Enterprises’ broader shift to technologies that are outside the IT department’s span of control – including cloud services and user-owned mobile devices – has virtually shattered the perimeter defense concept and forced the security team to spend most of its time searching for threats that have already penetrated the organizational walls. The Shrinking Skills Pool In 2006, a significant portion of the security team could be described as system administrators who spent much of their time onboarding new users, maintaining simple access controls, and administering passwords. While there were plenty of security thinkers and strategy architects, the demands on the average security pro were mostly around policy management and internal system defense – and while hiring was not easy, it was often possible to bring in an entry-level system administrator and teach them what they needed to know about more sophisticated threats and defenses over time. Over the past decade, however, the rapid evolution of online threats – and the negative publicity received by companies that were breached – has generated a nearly-insatiable demand for more IT security talent. Not only does the industry need more bodies – some estimates say that as many as 1.5 million new security jobs will be created over the next five years – but the skills requirement has increased, as enterprises do less simple systems administration and more post-compromise analysis of incoming threats.
If current trends are any indication, IT security will continue to remain a negative-unemployment industry for many years to come, and the most skilled people will generate the greatest demand. The Erosion Of Layered Security For many of the last ten years, IT security lived and died by the philosophy of "layered security," which holds that an enterprise’s best defense is to challenge the attacker with an array of different defenses – firewalls, antivirus, intrusion detection/prevention, encryption, authentication, and many more – in an effort to discourage all but the most determined attackers.

This strategy, sometimes called "defense in depth," encouraged enterprises to purchase and implement a wide variety of security tools and practices, making it difficult for any single-vectored attack to get through. However, after ten years of buying and deploying new security technologies and breaking new IT security spending records year after year, most security experts are beginning to wonder if the layered security philosophy is the best approach.

The incidence and cost of data breaches continue to increase, and some business executives have begun to balk at the notion of continually increasing spending on technology and people without any guarantee of data security. Many enterprises and security experts are rethinking some of the basic precepts of IT security, though a clear new philosophy has yet to emerge. Cybercrime Boom In 2006, many security strategies were still predicated on the proliferation of viruses and worms such as Love and Code Red, which were designed to infect as many machines as possible and to gain notoriety for their creators.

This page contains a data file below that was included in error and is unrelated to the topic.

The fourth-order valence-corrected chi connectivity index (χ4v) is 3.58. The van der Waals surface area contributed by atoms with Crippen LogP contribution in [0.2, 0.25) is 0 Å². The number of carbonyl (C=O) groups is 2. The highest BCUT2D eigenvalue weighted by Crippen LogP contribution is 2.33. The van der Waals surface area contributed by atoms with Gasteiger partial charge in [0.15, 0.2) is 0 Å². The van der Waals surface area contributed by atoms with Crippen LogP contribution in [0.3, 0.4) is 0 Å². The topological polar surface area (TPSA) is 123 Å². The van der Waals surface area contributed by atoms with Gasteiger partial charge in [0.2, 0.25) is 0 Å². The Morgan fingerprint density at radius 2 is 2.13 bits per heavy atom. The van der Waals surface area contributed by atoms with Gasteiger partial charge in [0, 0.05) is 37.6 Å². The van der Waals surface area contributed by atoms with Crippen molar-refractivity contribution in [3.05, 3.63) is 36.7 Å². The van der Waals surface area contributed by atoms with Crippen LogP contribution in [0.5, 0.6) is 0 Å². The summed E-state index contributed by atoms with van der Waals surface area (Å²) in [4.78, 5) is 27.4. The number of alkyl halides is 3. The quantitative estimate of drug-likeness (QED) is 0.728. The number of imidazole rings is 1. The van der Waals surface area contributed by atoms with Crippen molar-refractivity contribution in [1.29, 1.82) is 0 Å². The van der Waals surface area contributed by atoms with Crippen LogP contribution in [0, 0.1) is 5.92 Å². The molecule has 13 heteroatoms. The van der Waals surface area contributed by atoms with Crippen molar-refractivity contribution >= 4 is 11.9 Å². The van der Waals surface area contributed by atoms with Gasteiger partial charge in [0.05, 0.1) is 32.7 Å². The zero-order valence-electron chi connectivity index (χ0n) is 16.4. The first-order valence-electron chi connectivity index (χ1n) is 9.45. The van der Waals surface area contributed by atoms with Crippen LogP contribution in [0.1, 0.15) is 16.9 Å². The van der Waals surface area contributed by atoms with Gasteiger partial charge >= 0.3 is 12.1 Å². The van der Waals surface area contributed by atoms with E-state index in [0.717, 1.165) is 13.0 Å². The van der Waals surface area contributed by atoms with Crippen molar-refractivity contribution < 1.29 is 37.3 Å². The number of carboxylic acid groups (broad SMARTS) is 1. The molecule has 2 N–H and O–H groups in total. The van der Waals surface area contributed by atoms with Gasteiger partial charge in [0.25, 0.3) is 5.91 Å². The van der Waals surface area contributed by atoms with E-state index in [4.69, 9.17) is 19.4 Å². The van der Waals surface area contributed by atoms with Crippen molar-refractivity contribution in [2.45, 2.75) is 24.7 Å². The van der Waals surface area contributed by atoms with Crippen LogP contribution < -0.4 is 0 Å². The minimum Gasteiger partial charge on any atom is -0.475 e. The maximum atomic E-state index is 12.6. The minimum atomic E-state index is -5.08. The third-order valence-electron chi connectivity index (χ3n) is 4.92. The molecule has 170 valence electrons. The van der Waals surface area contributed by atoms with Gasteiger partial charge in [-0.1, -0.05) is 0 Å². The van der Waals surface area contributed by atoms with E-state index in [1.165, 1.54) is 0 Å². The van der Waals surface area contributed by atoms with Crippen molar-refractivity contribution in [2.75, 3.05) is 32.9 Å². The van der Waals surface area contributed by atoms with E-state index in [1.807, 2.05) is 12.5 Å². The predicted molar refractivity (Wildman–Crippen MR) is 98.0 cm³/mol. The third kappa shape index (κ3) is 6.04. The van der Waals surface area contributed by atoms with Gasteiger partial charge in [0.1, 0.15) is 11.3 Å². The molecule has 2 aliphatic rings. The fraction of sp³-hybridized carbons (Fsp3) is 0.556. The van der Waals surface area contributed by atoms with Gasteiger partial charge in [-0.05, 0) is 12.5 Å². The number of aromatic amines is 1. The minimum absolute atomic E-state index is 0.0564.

In some quarters, there was still a perception of hackers as teenagers working late at night in their basements, seeking approval from others online. In fact, by 2006 the cybercrime market had already begun a massive shift toward an organized, underground economy that has continued to grow and flourish over the past decade. Malware developers create and sell their exploits in online forums -- and support their products with upgrades, patches, and even 24-hour customer service.

Criminals can rent botnets by the hour, or purchase long lists of valid credit cards at less than a dollar apiece. Recent estimates project that cybercrime costs will reach $2 trillion by 2019, and some law enforcement agencies say organized crime syndicates now make more money from cybercrime than from drugs or prostitution.

Clearly, cybercrime is more lucrative than ever – and that trend bodes poorly for tomorrow’s IT security defenders. Security Goes Public When Dark Reading was launched in 2006, it carried only a few stories about security breaches, partly because laws requiring companies to disclose such breaches were only just going into effect. With the passage of breach disclosure laws in California – and subsequently, 47 other states – the extent of the cybersecurity problem became increasingly evident.

The Identity Theft  (Continued on Page 2)  Tim Wilson is Editor in Chief and co-founder of Dark Reading.com, UBM Tech's online community for information security professionals. He is responsible for managing the site, assigning and editing content, and writing breaking news stories. Wilson has been recognized as one ...
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US Warns of North Korea’s Not-So-Secret ‘Hidden Cobra’ DDoS Botnet

Reclusive government behind DDoS infrastructure is targeting organizations around the world US-CERT says.

The Hunt for Lurk

In early June, 2016, the Russian police arrested the alleged members of the criminal group known as Lurk.

The police suspected Lurk of stealing nearly three billion rubles, using malicious software to systematically withdraw large sums of money from the accounts of commercial organizations, including banks.